Secondly, that injuries be borne with the continuance of love in the heart, and without those inward emotions and passions that tend to interrupt and destroy it. — Injuries should be borne, where we are called to suffer them, not only without manifesting an evil and revengeful spirit in our words and actions, but also without such a spirit in the heart. We should not only control our passions when we are injured, and refrain from giving vent to outward revenge, but the injury should be borne without the spirit of revenge in the heart. Not only a smooth external behavior should be continued, but also a sincere love with it. We should not cease to love our neighbor because he has injured us. We may pity, but not hate him for it. The duty enjoined also implies,

    Thirdly, that injuries be borne without our losing the quietness and repose of our own minds and hearts. — They should not only be borne without a rough behavior, but with a continuance of inward calmness and repose of spirit. When the injuries we suffer are allowed to disturb our calmness of mind, and put us into an excitement and tumult, then we cease to bear them in the true spirit of long-suffering. If the injury is permitted to discompose and disquiet us, and to break up our inward rest, we cannot enjoy ourselves, and are not in a state to engage properly in our various duties; and especially we are not in a state for religious duties — for prayer and meditation. And such a state of mind is the contrary of the spirit of long-suffering and meekly bearing of injuries that is spoken of in the text. Christians ought still to keep the calmness and serenity of their minds undisturbed, whatever injuries they may suffer. Their souls should be serene, and not like the unstable surface of the water, disturbed by every wind that blows. No matter what evils they may suffer, or what injuries may be inflicted on them, they should still act on the principle of the words of the Savior to his disciples (Luke 21:19) — "In your patience possess ye your souls." The duty we are speaking of also implies, once more,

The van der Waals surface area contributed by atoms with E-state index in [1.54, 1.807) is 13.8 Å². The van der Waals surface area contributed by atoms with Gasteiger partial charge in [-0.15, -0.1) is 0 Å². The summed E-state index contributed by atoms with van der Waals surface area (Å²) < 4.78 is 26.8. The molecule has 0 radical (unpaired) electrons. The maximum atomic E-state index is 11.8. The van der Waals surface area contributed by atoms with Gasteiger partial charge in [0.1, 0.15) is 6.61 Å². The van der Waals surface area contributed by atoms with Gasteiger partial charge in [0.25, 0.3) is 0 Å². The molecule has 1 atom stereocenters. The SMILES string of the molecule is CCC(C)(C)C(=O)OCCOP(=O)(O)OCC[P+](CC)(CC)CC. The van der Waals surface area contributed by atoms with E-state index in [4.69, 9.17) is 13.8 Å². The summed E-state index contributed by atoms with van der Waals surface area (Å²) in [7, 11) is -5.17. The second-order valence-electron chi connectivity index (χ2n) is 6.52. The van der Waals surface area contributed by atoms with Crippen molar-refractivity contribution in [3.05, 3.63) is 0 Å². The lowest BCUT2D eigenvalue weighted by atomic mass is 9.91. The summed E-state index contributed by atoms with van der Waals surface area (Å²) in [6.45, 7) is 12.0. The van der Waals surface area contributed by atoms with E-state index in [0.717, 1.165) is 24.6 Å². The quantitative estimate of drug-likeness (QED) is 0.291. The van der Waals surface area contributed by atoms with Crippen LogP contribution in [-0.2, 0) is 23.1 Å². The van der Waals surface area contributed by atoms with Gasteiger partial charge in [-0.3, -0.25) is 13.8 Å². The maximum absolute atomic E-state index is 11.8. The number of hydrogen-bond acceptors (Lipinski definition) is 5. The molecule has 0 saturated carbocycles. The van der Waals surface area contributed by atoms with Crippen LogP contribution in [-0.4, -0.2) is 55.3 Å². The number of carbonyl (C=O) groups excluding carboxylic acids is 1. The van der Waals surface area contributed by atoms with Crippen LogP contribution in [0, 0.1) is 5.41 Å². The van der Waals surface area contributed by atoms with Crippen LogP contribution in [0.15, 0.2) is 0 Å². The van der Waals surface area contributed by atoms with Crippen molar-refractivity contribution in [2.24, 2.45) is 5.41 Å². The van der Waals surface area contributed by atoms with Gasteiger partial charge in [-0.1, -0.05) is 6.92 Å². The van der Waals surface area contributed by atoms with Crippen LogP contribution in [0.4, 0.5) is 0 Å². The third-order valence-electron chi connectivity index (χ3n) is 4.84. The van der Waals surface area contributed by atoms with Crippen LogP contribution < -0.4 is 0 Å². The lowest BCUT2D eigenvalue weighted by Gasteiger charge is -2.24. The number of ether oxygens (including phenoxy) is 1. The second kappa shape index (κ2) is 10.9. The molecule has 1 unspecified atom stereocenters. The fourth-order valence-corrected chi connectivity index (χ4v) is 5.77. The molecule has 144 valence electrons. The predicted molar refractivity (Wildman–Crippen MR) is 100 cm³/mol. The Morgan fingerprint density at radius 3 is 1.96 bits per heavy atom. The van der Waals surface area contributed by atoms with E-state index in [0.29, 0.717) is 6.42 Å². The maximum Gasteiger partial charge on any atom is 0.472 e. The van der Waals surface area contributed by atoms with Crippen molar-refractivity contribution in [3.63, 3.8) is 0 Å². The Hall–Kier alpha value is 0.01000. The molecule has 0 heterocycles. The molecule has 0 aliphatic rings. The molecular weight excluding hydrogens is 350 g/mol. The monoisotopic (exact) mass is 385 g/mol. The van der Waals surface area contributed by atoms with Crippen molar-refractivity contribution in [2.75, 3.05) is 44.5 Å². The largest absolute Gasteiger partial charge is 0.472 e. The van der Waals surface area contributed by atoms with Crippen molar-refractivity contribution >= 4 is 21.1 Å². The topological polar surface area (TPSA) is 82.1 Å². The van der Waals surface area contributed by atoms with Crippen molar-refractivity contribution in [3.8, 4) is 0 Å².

Fourthly, that in many cases, when we are injured, we should be willing to suffer much in our interests and feelings for the sake of peace, rather than do what we have opportunity, and perhaps the right, to do in defending ourselves. — When we suffer injuries from others, the case is often such that a Christian spirit, if we did but exercise it as we ought, would dispose us to forbear taking the advantage we may have to vindicate and right ourselves. For by doing otherwise, we may be the means of bringing very great calamity on him that has injured us; and tenderness toward him may and ought to dispose us to a great deal of forbearance, and to suffer somewhat ourselves, rather than bring so much suffering on him. And besides, such a course would probably lead to a violation of peace, and to an established hostility, whereas in this way there may be hope of gaining our neighbor, and from an enemy making him a friend. Jonathon Edwards Charity and its Fruits